This continues a series of looks at each team over the past month. The National League West is the only divisional race I haven't discussed so far. Let's change that, starting with the Los Angeles Dodgers.
How Are They Doing Lately? Their 16-10 record over the past 30 days is the third best in the league and half a game ahead of their divisional rivals, the San Francisco Giants. They've scored the most runs in the National League, 5.7 runs per game, by a wide margin; the Giants are second with 5.0. However, they've given up 4.5 per game, the third most in the league. At 88-67 entering play today, the Dodgers have assured themselves a playoff berth, and any combination of five Dodgers wins and/or Giants losses will give them the NL West crown. They're two games behind Washington and a game ahead of St. Louis in the race for the best record in the league (and home field advantage throughout the playoffs).
What's Going Right? The Dodgers are first in the league in batting average (.296) and on base percentage (.359) and third in slugging percentage (.454) over the past 30 days, while the league's averaging .253/.314/.386. The pitchers have been pretty middling, seventh in the league in ERA. They have the sixth-highest strikeout rate and fourth-lowest walk rate, but they're third to last in strand rate, as 31% of baserunners have come around to score. They've had good control, as LA's one of four pitching staffs in the National League with over half of pitches in the strike zone over the past 30 days.
What's Going Wrong? Those offensive stats are a little bit of an illusion. The Dodgers have benefited from a .356 batting average on balls in play, by far the best in the league, which is averaging .302 over the past 30 days, and they've gotten home runs on 15% of fly balls, while the league's averaging less than 10%. Neither of those sorts of deviations are usually sustainable; the Dodgers were at .309 and 9.5%, respectively, in the first half of the year. So while they've been hitting like crazy, they're not likely to keep it up. The pitchers are third-worst in the league at inducing swings outside the strike zone, at 30%, and as a result opposing hitters are making contact on 80% of swings, which is above average.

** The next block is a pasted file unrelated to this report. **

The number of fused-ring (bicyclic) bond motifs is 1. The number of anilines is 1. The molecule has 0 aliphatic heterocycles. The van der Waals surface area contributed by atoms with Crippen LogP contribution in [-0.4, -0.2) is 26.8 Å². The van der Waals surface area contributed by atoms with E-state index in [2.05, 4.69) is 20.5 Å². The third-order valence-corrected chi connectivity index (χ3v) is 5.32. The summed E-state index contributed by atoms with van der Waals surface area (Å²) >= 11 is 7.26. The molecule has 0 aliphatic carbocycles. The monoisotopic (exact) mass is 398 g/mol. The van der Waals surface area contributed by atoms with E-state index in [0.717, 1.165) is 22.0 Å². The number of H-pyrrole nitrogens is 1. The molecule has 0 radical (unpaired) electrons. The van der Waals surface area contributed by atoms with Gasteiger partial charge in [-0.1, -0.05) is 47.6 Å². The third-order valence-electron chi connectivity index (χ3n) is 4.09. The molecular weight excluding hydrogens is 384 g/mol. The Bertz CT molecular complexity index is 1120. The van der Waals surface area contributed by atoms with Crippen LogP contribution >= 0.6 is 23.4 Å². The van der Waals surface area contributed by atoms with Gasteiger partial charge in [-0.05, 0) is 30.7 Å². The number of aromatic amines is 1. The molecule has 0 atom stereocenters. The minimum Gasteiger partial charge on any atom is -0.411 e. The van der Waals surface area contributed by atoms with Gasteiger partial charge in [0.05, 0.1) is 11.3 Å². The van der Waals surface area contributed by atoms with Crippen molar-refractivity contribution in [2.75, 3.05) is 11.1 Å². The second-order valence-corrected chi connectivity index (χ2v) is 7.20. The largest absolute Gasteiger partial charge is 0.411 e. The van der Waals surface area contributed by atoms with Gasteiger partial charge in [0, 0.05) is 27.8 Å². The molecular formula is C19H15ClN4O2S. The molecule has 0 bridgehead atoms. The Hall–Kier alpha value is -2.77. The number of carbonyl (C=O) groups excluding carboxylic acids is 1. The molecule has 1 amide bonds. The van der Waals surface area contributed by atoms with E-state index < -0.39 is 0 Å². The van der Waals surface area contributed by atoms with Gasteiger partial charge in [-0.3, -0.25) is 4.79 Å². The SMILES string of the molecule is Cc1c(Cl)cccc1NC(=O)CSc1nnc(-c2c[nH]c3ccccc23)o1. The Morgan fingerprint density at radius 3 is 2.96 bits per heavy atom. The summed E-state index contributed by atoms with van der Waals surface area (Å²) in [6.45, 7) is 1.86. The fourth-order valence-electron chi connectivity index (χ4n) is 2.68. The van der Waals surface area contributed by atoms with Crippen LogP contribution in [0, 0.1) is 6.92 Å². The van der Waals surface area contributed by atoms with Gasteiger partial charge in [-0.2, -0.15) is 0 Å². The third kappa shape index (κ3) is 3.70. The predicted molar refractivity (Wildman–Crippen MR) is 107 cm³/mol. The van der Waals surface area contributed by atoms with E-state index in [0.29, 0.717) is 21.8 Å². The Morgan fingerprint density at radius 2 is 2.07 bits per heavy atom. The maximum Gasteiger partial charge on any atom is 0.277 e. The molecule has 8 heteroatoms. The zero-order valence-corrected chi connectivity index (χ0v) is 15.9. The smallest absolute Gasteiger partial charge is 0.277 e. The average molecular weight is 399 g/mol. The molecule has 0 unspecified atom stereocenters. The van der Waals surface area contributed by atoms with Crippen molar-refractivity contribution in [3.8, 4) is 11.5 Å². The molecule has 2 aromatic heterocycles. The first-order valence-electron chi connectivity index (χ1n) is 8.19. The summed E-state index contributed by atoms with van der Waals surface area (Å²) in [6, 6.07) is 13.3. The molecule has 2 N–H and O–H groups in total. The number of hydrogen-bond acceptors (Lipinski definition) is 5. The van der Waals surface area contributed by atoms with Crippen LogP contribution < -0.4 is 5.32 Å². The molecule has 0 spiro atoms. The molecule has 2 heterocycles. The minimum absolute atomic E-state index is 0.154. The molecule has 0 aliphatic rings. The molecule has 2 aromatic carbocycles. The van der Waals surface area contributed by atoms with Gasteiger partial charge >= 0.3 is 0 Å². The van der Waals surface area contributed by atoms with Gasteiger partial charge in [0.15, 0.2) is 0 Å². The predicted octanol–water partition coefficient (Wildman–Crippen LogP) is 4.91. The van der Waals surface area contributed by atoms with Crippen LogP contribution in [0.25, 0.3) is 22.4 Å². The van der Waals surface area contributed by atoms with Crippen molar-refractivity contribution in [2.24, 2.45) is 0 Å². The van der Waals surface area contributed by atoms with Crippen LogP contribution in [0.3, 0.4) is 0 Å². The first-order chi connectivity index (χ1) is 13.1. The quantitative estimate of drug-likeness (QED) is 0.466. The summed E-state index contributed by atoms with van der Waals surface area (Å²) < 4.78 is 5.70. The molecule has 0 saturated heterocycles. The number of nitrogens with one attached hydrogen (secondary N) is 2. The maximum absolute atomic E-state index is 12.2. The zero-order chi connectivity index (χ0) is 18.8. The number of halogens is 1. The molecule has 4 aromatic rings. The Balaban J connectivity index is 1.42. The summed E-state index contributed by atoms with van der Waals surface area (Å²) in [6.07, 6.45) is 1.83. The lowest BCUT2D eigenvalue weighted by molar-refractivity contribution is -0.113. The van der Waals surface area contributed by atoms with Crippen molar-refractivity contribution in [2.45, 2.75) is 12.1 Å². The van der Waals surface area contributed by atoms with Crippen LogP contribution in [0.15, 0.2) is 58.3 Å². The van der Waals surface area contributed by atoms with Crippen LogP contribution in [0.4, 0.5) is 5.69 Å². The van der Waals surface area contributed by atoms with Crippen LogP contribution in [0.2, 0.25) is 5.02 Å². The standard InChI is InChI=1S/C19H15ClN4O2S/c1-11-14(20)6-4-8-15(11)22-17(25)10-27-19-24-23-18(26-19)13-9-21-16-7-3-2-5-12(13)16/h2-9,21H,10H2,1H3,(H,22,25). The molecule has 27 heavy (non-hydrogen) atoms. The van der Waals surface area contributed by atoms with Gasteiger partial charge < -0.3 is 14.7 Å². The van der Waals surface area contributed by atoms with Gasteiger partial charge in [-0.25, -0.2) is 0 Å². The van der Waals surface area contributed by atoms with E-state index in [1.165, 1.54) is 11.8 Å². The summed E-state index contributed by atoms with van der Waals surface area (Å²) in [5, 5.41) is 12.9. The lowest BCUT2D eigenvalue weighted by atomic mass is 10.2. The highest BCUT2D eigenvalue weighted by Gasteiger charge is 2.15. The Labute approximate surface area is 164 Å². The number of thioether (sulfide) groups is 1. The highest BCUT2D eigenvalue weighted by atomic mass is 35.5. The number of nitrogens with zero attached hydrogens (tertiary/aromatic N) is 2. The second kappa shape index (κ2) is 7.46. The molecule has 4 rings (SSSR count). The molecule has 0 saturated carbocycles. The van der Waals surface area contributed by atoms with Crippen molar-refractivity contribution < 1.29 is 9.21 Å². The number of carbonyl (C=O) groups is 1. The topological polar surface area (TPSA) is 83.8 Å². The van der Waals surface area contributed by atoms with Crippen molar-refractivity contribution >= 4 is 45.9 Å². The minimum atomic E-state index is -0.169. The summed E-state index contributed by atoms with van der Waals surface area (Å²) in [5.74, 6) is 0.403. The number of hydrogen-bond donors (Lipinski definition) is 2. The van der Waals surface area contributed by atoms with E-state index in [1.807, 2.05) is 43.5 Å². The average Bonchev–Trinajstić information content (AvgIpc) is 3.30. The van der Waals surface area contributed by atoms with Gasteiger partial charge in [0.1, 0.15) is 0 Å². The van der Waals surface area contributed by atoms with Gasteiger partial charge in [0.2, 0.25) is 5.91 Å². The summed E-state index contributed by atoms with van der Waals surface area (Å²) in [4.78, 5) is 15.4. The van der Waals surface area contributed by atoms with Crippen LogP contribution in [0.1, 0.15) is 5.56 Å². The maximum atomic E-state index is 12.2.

The Dodgers have also had a pretty easy schedule. Over the past 30 days, entering play today, they've had five games against the worst team in the league (Arizona), three against the second-worst (Colorado), three against the third-worst (Chicago), and six against the sixth-worst (San Diego). They've had only six games against teams with winning records, San Francisco and Washington, and they split them. So there's plenty of reason to take that 16-10 record over the past 30 days with a grain of salt.
Who's Hot? Most Dodgers batters have been swinging the bat well of late. Over the past 30 days, first baseman Adrian Gonzalez is leading the league in home runs (eight) and RBI (28), and he's second in runs (21) and slugging percentage (.614). Juan Uribe and Justin Turner have been a formidable tag team at third, with a combined .395/.429/.463 slash line over the past 30 days. Left fielder Carl Crawford's batting .379, right fielder Matt Kemp is batting .310 with seven homers and a .610 slugging percentage, second baseman Dee Gordon's batting .327 while shortstop Hanley Ramirez is at .305. That's six of eight lineup positions where the Dodgers have a .300+ batting average over the last 30 days.
Three starting pitchers--Clayton Kershaw, Dan Haren, and Zach Greinke--have been almost unbeatable, combining for an 11-1 won-lost record and a 2.40 ERA. Setup man Pedro Baez has a 1.46 ERA over the past 30 days, the only reliever with over eight innings pitched with an ERA below 3.00.
Who's Not? Much has made of center fielder Yasiel Puig's slump, as he's gone from batting .309 with twelve homers prior to the All-Star break to .283 with three homers since. He was particularly bad in August, when he hit .216 with no homers. He's come alive some in September (.313 with two homers entering play today), and over the past 30 days his slash line is .250/.365/.375 compared to .253/.314/.386 for the league as a whole--not great, but not much different from the league average.
After Kershaw, Haren, and Greinke, the rotation's been a mess. The No. 4 starter, Hyun-Jin Ryu is hurt, and the other three starters the Dodgers have tried (Roberto Hernandez, Carlos Frias, Kevin Correia) have a combined ERA of 7.92.
What's the Outlook? The Dodgers should win their division, but they're not as good a team, it seems to me, as their recent record would suggest. As things stand now, they'd play the Cardinals, another team that I've described as good but flawed, in a divisional series. The Dodgers' top three starters may give them the edge, but the Cardinals can pitch as well. It could make for an interesting series.